Chaplaincy Program Legal, Court Rules

But only if safeguards are followed.

Church Law and Tax 1996-09-01

Freedom of Religion

Key point. Police chaplaincy programs may be constitutionally permissible if the chaplains are volunteer clergy who serve without pay, and the program is open to volunteers of all faiths.

A Washington state appeals court ruled that a county sheriff’s chaplaincy program was constitutionally permissible so long as certain safeguards were followed. Prior to 1984, deputy coroners and deputy sheriffs in Pierce County, Washington, gave death notifications to the next of kin of deceased persons. Deputy sheriffs also provided crisis intervention to victims of violent crimes and to their families. Neither the coroners nor the sheriffs were trained to handle these responsibilities or to cope with the stresses of these tasks. Uniformed sheriff’s deputies also suffered emotional and psychological problems caused by their daily exposure to violence and tragedy in performing their duties. In 1984 the Pierce County Sheriff’s Department contracted with an organization called the Tacoma Pierce County Chaplaincy (TPCC) to provide the following services to sheriff’s department employees and to crime victims and their families: (1) 24 hour crisis intervention for deputies; (2) 24 hour crisis intervention and victim counseling for victims of violent crime and their families, as well as liaison duties between them and the sheriff’s department; and (3) death notifications and counseling for citizens and sheriff’s department employees. The chaplaincy organization (TPCC) is described as “a private non—profit and non—sectarian Christian ministry made up of ministers or lay—ministers qualified in crisis intervention and holding beliefs as divergent as Catholics and Quakers, Lutherans and Assemblies of God.” TPCC provides crisis intervention services for ten other public agencies in addition to the Pierce County sheriff’s department, including the Washington State Patrol. TPCC has one full—time paid employee who trains, coordinates and supervises volunteer chaplains who provide crisis intervention services on a 24 hour basis to the sheriff’s department and to the office of the medical examiner. Seventeen volunteer chaplains served in the chaplaincy program from 1984 through 1990. Sixteen were affiliated with Christian denominations. TPCC requires that a volunteer chaplain be a pastor of a local congregation, “credentialed,” willing to receive training, and able to relate to people in law enforcement and in crisis. Currently, all volunteer chaplains are from Christian churches because, according to the TPCC director only a small minority would want a non—Christian chaplain, the current chaplains are a compatible group, and the chaplaincy is a “Christian ministry.” In 1991 TPCC and the county entered into a contract calling for TPCC to provide volunteer, unpaid chaplains in crisis intervention situations on behalf of law enforcement personnel and crime victims and their families and in addition to provide death notifications and counseling. The contract prohibits TPCC from discriminating against any applicant on the basis of race, sex, color, creed, age, or handicap.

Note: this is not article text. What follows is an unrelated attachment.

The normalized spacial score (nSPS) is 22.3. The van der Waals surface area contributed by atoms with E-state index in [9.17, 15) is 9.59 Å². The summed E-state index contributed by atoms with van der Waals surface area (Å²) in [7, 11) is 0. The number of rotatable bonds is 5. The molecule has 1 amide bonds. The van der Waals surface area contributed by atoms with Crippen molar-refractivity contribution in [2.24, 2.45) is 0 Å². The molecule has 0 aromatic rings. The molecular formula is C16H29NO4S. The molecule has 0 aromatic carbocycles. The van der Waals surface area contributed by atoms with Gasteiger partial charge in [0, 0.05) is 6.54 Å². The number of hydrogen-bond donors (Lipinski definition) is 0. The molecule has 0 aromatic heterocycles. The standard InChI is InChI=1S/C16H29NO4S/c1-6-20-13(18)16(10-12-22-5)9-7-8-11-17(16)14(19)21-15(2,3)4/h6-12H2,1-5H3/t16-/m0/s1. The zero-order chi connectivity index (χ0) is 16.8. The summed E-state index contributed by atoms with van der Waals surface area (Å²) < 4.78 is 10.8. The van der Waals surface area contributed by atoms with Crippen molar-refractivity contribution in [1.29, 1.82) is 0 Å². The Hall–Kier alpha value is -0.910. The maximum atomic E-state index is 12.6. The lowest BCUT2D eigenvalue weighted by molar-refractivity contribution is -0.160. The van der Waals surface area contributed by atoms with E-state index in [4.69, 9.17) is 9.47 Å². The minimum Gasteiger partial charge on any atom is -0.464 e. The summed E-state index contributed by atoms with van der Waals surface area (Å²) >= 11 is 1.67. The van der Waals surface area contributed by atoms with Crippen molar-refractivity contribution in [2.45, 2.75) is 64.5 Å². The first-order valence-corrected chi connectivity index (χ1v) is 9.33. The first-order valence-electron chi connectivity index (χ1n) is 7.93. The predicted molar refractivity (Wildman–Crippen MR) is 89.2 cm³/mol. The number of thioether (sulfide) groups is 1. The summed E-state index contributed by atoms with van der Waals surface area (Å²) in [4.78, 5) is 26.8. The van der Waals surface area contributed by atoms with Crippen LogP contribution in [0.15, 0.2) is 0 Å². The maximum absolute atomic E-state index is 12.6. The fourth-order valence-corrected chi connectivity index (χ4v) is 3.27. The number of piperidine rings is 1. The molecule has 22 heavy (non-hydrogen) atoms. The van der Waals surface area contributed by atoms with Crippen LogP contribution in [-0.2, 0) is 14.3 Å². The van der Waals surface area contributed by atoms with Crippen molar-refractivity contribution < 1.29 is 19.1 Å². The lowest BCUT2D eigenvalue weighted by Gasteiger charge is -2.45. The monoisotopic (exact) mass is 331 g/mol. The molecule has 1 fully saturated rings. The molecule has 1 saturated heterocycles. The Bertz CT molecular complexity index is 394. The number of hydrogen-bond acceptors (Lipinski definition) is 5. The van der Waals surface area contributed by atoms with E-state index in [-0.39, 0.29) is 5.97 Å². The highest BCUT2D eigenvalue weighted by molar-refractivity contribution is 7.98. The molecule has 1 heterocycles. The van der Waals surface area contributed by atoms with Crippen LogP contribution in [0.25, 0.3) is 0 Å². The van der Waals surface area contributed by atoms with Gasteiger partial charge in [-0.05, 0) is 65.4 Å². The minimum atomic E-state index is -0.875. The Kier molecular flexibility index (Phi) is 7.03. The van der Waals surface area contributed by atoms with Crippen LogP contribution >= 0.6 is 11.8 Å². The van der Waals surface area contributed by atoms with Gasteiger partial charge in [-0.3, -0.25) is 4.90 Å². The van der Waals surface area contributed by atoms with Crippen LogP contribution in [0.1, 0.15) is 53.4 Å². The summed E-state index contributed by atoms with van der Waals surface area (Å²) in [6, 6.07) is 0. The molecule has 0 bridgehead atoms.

The county does not pay any compensation to volunteer chaplains, but it does provide the following benefits: (1) an office; (2) a car; (3) uniforms and bullet—proof vests; (4) police radios; (5) a computer; (6) mileage reimbursements; (7) miscellaneous supplies and equipment; and (8) accidental medical insurance and liability insurance. The cost to the county of these benefits has fluctuated between $1,000 and $5,000 per year. The county has acknowledged that it could not afford to purchase the services now provided free of charge by the volunteer chaplains.

Chaplains discuss spiritual needs with persons in crisis, but only if they request such counseling when asked by the chaplain. Such counseling occurs in about 15 percent of all cases. Chaplains are trained to respect the religious traditions of all people, and not to promote the doctrines of their own churches. The county has never received a complaint regarding the religious conduct of any chaplain.

A taxpayer filed a lawsuit challenging the constitutionality of the chaplaincy program. A trial court dismissed the lawsuit, and the case was appealed. The appeals court agreed that the program might be constitutional under the state and federal constitutions, but it sent the case back to the trial court to be sure that a few safeguards were in place. The court conceded that the county had not “appropriated” funds or property for religious purposes. Rather, funds had been appropriated for a “secular chaplaincy program that provides crisis intervention and counseling ….” The court continued: